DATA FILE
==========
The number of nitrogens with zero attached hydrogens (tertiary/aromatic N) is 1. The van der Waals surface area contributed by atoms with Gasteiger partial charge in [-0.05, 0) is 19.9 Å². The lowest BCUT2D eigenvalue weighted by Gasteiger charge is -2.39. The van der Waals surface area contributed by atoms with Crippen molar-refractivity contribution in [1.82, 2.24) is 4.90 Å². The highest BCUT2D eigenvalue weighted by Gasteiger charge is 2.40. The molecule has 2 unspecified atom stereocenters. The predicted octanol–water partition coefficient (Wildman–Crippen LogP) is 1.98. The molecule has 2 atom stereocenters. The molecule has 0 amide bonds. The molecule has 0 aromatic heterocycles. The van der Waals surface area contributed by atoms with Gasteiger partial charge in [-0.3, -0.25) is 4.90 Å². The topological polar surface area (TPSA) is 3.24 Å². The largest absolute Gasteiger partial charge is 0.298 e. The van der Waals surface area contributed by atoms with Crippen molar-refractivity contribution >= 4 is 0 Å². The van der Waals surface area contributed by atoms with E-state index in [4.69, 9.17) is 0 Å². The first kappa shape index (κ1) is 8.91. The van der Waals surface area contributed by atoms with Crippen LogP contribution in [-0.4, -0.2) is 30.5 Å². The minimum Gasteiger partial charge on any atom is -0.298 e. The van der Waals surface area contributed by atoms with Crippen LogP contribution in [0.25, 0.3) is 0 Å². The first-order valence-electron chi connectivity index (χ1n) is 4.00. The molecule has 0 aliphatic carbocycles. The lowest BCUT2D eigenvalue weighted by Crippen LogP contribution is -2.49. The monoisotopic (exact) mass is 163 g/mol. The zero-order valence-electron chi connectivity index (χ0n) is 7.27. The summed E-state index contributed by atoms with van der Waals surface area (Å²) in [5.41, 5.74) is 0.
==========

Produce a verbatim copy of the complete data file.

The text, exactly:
The number of nitrogens with zero attached hydrogens (tertiary/aromatic N) is 1. The van der Waals surface area contributed by atoms with Gasteiger partial charge in [-0.05, 0) is 19.9 Å². The lowest BCUT2D eigenvalue weighted by Gasteiger charge is -2.39. The van der Waals surface area contributed by atoms with Crippen molar-refractivity contribution in [1.82, 2.24) is 4.90 Å². The highest BCUT2D eigenvalue weighted by Gasteiger charge is 2.40. The molecule has 2 unspecified atom stereocenters. The predicted octanol–water partition coefficient (Wildman–Crippen LogP) is 1.98. The molecule has 2 atom stereocenters. The molecule has 0 amide bonds. The molecule has 0 aromatic heterocycles. The van der Waals surface area contributed by atoms with Gasteiger partial charge in [-0.3, -0.25) is 4.90 Å². The topological polar surface area (TPSA) is 3.24 Å². The largest absolute Gasteiger partial charge is 0.298 e. The van der Waals surface area contributed by atoms with Crippen molar-refractivity contribution >= 4 is 0 Å². The van der Waals surface area contributed by atoms with E-state index in [4.69, 9.17) is 0 Å². The first kappa shape index (κ1) is 8.91. The van der Waals surface area contributed by atoms with Crippen LogP contribution in [-0.4, -0.2) is 30.5 Å². The minimum Gasteiger partial charge on any atom is -0.298 e. The van der Waals surface area contributed by atoms with Crippen LogP contribution in [0.25, 0.3) is 0 Å². The first-order valence-electron chi connectivity index (χ1n) is 4.00. The molecule has 0 aliphatic carbocycles. The lowest BCUT2D eigenvalue weighted by Crippen LogP contribution is -2.49. The monoisotopic (exact) mass is 163 g/mol. The zero-order valence-electron chi connectivity index (χ0n) is 7.27. The summed E-state index contributed by atoms with van der Waals surface area (Å²) in [5.41, 5.74) is 0.